Facebook and YouTube views are not directly comparable. In addition to autoplaying, Facebook counts a view only after five seconds have been served. YouTube requires a click to initiate and only registers a view after 30 seconds have been watched. That makes a YouTube view a lot more valuable than a Facebook view.
On the flip side, Facebook is inherently more of a social platform, and Adweek’s March Top 10 Branded Video Chart shows Facebook delivering three or more times as much engagement as YouTube.
Note that you are far better off creating and uploading video directly to Facebook than embedding your YouTube videos on Facebook. Facebook naturally assigns much higher value to videos served on-platform than those that come from outside.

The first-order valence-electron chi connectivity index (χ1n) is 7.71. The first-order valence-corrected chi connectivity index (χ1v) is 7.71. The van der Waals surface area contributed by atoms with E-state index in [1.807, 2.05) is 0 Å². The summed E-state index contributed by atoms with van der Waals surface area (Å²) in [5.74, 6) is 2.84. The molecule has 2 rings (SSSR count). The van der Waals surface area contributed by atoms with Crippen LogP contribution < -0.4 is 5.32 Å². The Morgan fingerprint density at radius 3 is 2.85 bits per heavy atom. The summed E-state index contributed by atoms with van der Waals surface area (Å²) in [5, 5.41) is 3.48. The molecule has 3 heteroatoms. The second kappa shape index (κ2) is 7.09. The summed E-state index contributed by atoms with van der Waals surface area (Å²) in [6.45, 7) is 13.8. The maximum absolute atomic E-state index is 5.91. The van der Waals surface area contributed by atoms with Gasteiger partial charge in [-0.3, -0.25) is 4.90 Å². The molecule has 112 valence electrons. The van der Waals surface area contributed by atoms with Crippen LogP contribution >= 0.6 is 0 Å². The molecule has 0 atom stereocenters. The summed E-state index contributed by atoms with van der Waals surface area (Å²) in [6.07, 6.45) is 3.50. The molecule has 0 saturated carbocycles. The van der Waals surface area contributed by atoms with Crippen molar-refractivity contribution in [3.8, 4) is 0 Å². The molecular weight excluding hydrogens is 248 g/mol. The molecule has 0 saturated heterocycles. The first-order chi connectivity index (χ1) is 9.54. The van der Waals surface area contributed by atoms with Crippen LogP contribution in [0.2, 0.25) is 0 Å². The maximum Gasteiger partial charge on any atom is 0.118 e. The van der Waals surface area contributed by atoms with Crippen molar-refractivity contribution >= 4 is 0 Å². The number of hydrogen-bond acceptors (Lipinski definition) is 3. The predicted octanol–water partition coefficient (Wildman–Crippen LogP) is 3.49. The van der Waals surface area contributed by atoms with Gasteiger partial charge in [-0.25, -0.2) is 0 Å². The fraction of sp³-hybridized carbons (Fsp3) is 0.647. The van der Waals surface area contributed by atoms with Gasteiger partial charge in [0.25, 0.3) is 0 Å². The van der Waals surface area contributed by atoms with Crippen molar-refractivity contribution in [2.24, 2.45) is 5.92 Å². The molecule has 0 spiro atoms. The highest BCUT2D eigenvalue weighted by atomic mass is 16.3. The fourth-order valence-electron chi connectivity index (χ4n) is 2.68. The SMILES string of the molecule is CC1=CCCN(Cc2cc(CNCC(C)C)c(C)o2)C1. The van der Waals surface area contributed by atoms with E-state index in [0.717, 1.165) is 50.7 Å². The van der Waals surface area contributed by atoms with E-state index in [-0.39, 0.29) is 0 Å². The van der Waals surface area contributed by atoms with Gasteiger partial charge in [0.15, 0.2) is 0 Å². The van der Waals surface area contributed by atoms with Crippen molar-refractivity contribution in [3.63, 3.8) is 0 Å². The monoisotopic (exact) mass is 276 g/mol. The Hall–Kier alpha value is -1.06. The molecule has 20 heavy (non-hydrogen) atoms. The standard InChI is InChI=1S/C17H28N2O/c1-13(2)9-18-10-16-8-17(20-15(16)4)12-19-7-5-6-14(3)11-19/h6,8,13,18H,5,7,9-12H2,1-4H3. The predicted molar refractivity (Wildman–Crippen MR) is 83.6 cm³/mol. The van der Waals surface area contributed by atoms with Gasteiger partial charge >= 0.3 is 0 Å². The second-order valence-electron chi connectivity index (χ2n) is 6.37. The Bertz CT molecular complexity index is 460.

If you just focus on these platforms, you’ll be hitting most of the audience for web video. But don’t rest here. The online video world is changing almost daily, with new entrants popping up and new initiatives delivering newfound relevance to existing platforms. Below is a list of categories and services to watch, as each has a shot to become relevant to both brands and creators.
YouTube, MSN and AOL continue to deliver a lot of video views, although they appeal to relatively older audiences compared to those listed above. Twitter is making a big push into video, and now rewards brands and creators when they upload to Twitter, rather than link out.